Robin Banks in the Radio Northsea International studio. Photo by Age Jager (see Flickr for more).
Robin Adcroft was born and brought up in Cheltenham, Gloucestershire. A fan of the sixties pirates, he became involved with the Free Radio Association, a protest group fighting for the survival of offshore
broadcasting. As the FRA's Photographic Officer, he visited a number of the stations, taking pictures for the organisation to sell to its members. He was particularly impressed by Red Sands fort, the home of Radio 390.
Radio 390 announcer Lee Gilbert, left, with Robin on a visit to Red Sands fort. Photo courtesy of David Sinclair.
Robin, far left, on board the Radio 390 tender. Photo published by the Free Radio Association and kindly provided by George Morris.
The photo on the left shows Robin on one of the towers that made up Red Sands. With him is Radio 390 presenter Lee Gilbert. Robin also appeared in one of the photos marketed by the
Free Radio Association. He is on the far left of the group in the picture on the right.
Robin's fascination with the former World War II anti-aircraft fort continued and, while working at Twickenham film studios in 1968, he discussed it with director Richard Lester. Lester was in the process of making the Peter Cook / Spike
Milligan film, The Bedsitting Room, and became equally enthused. He wanted to shoot part of the film on the fort but, sadly,
the budget would not allow it.
While continuing to work in the film industry, Robin got involved with land-based pirate radio, in particular Radio Free London which was based in his shared flat in Addison Gardens, west London. A number of former offshore disc jockeys
were there too including Spangles Muldoon and Andy Archer. He also broadcast as ‘Roger Lane’ on a couple of other land-based pirates, Channel Radio and Radio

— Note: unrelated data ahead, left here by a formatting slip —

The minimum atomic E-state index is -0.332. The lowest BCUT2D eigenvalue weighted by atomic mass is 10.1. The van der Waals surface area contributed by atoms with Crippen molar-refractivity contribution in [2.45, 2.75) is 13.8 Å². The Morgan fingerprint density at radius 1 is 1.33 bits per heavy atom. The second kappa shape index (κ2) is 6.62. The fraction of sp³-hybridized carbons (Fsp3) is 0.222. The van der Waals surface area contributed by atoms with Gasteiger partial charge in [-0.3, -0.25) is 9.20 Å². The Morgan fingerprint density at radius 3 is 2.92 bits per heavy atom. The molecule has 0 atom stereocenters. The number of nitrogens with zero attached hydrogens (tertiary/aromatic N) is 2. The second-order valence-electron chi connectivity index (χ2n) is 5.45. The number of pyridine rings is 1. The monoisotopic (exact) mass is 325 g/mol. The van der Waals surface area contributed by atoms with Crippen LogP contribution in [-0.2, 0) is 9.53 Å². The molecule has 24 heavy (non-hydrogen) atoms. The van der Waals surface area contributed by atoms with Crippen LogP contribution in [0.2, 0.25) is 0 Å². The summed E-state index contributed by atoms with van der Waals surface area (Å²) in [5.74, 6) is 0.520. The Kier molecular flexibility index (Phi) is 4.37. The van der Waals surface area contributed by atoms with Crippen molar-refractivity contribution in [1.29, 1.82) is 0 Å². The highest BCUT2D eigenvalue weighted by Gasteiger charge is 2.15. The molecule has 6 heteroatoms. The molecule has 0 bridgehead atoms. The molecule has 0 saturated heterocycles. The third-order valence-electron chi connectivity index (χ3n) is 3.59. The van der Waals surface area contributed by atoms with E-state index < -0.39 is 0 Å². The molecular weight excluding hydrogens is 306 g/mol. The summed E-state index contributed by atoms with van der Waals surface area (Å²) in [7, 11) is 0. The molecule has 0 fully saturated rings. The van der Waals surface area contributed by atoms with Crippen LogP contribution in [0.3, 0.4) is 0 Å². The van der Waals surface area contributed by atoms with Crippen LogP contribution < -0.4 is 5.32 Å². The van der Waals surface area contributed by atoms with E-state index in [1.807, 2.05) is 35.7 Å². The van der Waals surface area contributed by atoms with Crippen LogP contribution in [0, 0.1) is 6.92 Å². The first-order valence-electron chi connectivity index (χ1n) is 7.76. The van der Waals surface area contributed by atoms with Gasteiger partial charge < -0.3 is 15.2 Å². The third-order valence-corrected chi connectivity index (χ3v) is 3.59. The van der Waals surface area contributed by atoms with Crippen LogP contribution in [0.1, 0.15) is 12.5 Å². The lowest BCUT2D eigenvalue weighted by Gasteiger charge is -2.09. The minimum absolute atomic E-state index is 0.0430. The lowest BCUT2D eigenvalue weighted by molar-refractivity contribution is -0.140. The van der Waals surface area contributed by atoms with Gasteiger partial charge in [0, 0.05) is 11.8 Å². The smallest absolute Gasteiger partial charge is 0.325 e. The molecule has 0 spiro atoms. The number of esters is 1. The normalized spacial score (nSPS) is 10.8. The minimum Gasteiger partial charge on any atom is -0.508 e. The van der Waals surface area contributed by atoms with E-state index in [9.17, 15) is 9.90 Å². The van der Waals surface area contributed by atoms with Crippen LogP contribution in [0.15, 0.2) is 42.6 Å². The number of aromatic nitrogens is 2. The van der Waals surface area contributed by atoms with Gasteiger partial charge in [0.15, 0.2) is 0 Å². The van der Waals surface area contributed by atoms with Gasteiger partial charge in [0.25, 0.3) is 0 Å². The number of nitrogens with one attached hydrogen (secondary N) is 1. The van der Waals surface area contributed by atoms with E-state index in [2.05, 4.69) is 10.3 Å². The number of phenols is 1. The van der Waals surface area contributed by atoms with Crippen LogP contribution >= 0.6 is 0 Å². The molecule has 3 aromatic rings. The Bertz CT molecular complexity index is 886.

Towards the end of 1972 Radio Caroline returned to the air, anchored off Holland. Both Spangles and Andy were on board and they sent for their old mate. Robin joined Caroline as an engineer in January 1973 and it wasn't long
before he was hosting shows too.
Robin Adcroft on Radio Caroline International on 389 metres. This was the pop service. Simultaneously on 259 metres, the station was providing a Dutch language station by day and a rock service at night. Unfortunately the dual outlet
operation only lasted a few weeks. This recording comes from Jan Kat's collection, shared on-line by J.P Legein from the archive of Golden Radio Vlaanderen (duration 2 minutes 52 seconds)
Robin in the Radio Caroline studio. Photo by Martin Stevens, reprinted from ‘Dee Jay & Radio Monthly’.
In August 1973 Robin transferred to Radio Northsea International. Again he was mainly employed as an engineer but he also presented programmes, this time under the imaginative pseudonym of Robin Banks.
At the time the rest of the DJ team consisted of Mike Ross, Don Allen, Brian McKenzie and Graham Gill, with
occasional assistance from Robb Eden.
Robin Banks on RNI from the evening of 13th April 1974. Recorded from the station's FM outlet, the tape was kindly shared on The Offshore Radio Club Forum by Hans Hendriks.
The “Bobby” who is mentioned was 14 year old Bobby Schmidt, the nephew of engineer Rudi Kagon, who was visiting the ship that weekend (duration 3 minutes 50 seconds)
Robin spent just over a year on RNI but at the end of August 1974 the Dutch government introduced legislation to outlaw offshore radio. The station closed down.
“Robino Banco” opening and closing his last show on Radio Northsea International, 30th August 1974. Clip edited from a longer recording shared on the Radiotrefpunt (radio meeting point) forum by MartinJA (duration 7 minutes 25 seconds)
Robin Banks on the final hour of RNI's International Service, 30th August 1974. Recording kindly shared on The Offshore Radio Club Forum by Hans Hendriks
(duration 2 minutes 11 seconds)
The owners of the ship had plans for it to continue broadcasting in the Mediterranean as Radio Nova International and Robin was employed to prepare the studios, transmitters, etc.. Unfortunately the station never
made it onto the air. For a time he worked with Spangles Muldoon in his electronics firm, with Robb Eden as a DJ in Dutch clubs and as an engineer for Rank Xerox but then returned to radio when he joined the Voice of Peace, the offshore
station anchored of the coast of Israel.